The world of news and politics this week was largely about relationships – different kinds, different sizes – and that seems fitting for The Brush-Up, right?
I recommend taking a look, committing to memory, then sticking these in your back pocket right next to the condoms: cause if you bust these out, you’re going to get some ACTION.
1. There’s a new Prez of France and the First Lady isn’t his wife
So Sarkozy’s out, and socialist (actual socialist) Francois Hollande is in as France’s new President. (Here’s a pretty good general profile on him.) This has all sorts of implications, for France domestically, for the EU generally, and for German Chancellor Angela Merkel in particular.
But another interesting little tidbit is that Valérie Trierweiler, France’s new First Lady, isn’t actually Hollande’s wife. And this is a first for France, an unmarried couple residing at the Élysée Palace. There’s already been some pressure on the two to get hitched now that Francois is Prez, and it raises all sorts of interesting complications, like what to do when they travel to, say, Saudi Arabia, where cohabitation without putting a ring on it is not just frowned upon but, you know, illegal.
And what does Ms. Trierweiler have to say about taking on a more traditional role?
“My perception of life is not to ask François Hollande, who isn’t the father of my children, to support me financially.”
Dating Segue: Ummm…could you ever see a U.S. first lady getting away with that?
2. Facebook “in a relationship” with the public, but with co-founder and USA “it’s complicated”
This has been everywhere this week: Facebook’s going public. If you need an econ refresher, all it means is that Facebook shares will soon be traded on the stock market (starting at $38 a share), setting the company’s value at a whopping $104 billion.
Facebook co-founder Eduardo Saverin also made news this week by announcing that he’s renouncing his U.S. citizenship so he doesn’t have to pay taxes here when his stock gains value! Everyone’s been tearing into him, not least Senator Chuck Schumer (D-N.Y.) who said Saverin “wants to defriend the United States” and that he “won’t get away with it.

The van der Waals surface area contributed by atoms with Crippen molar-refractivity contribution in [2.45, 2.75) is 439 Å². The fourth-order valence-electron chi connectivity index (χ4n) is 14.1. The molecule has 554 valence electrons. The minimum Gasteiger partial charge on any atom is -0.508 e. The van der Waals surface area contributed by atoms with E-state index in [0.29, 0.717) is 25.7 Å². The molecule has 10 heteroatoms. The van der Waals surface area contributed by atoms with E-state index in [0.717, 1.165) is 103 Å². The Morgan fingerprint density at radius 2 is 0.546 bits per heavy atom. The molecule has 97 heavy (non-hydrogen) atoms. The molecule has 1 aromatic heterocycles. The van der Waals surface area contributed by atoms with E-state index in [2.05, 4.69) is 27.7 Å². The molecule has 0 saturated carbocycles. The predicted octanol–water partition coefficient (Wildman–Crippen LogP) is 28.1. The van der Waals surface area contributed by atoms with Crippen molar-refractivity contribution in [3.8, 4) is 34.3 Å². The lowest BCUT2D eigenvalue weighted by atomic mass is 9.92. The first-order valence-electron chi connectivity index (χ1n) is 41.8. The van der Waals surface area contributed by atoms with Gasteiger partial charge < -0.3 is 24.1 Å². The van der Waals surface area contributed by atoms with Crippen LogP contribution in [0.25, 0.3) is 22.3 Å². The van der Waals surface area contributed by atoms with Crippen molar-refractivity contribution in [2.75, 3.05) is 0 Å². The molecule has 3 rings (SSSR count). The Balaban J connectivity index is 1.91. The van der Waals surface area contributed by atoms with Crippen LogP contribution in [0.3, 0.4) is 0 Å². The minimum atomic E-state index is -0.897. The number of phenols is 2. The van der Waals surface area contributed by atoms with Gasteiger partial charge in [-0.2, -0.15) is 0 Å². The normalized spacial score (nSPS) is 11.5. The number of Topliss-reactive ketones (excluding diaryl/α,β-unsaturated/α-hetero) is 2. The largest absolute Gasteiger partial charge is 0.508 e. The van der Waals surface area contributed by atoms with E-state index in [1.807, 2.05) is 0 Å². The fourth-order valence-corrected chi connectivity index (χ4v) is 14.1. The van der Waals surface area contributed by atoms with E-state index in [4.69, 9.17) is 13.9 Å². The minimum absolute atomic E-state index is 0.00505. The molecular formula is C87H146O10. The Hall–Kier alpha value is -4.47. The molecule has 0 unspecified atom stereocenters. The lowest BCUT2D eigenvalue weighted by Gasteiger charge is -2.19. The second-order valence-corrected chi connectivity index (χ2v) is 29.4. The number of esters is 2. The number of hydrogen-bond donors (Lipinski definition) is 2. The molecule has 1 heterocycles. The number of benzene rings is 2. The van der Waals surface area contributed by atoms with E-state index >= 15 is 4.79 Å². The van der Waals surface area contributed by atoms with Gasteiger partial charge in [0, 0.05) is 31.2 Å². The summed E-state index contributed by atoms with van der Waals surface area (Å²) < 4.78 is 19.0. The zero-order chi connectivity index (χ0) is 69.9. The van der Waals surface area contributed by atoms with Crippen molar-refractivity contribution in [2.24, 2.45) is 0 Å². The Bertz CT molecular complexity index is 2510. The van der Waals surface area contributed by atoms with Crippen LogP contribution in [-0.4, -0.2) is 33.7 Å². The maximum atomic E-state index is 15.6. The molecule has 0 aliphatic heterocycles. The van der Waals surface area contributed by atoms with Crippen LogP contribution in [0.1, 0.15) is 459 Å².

Them’s fightin’ words, and Schumer (along with Senator Casey of Pennsylvania) is backing it up by introducing legislation that would force ex-pats like Saverin to pay a 30% tax on future capital gains, and would bar them from ever returning to the U.S.
Dating Segue: Is that too harsh, or should you treat people who renounce citizenship to avoid taxes like traitors? Also – are you going to buy any shares of Facebook, or what??
You may have heard a lot of talk about super PACs already, and I promise you’re only going to hear more between now and November, so I figured it would be a good time to do a little once-over.
The Gist: In 2010, the Supreme Court ruled in Citizens United v. Federal Election Commission that the government can’t restrict corporations from independent political expenditures. It basically rolled back any campaign finance reform progress that had been made over the last decade, and now the amount of money that can be spent in elections is essentially limitless.
So you’ve got groups (on both sides of the aisle) raising all kinds of money to unleash all kinds of ads on behalf of the candidate (and that is the Relationship distinction: the actual campaigns aren’t allowed to have any contact with the super PACs that support them, so technically, they can’t coordinate with each other.) Karl Rove generates tens of millions for his conservative “super PAC,” and Bill Maher donates $1 million to the Obama-leaning one.
Why do they matter? The honest answer is, we’re about to find out. This is the first presidential election since the ruling, and a lot of people are wondering what impact all this money is going to have. Remember, in ’08 Obama crushed McCain in fundraising, and it undoubtedly helped him clinch the thing – but these outside groups make it a whole different game. The fundraising that matters isn’t just the campaigns themselves – it’s the “independent” groups alongside them.
Dating Segue: Is money free speech? Should it restricted in election campaigns?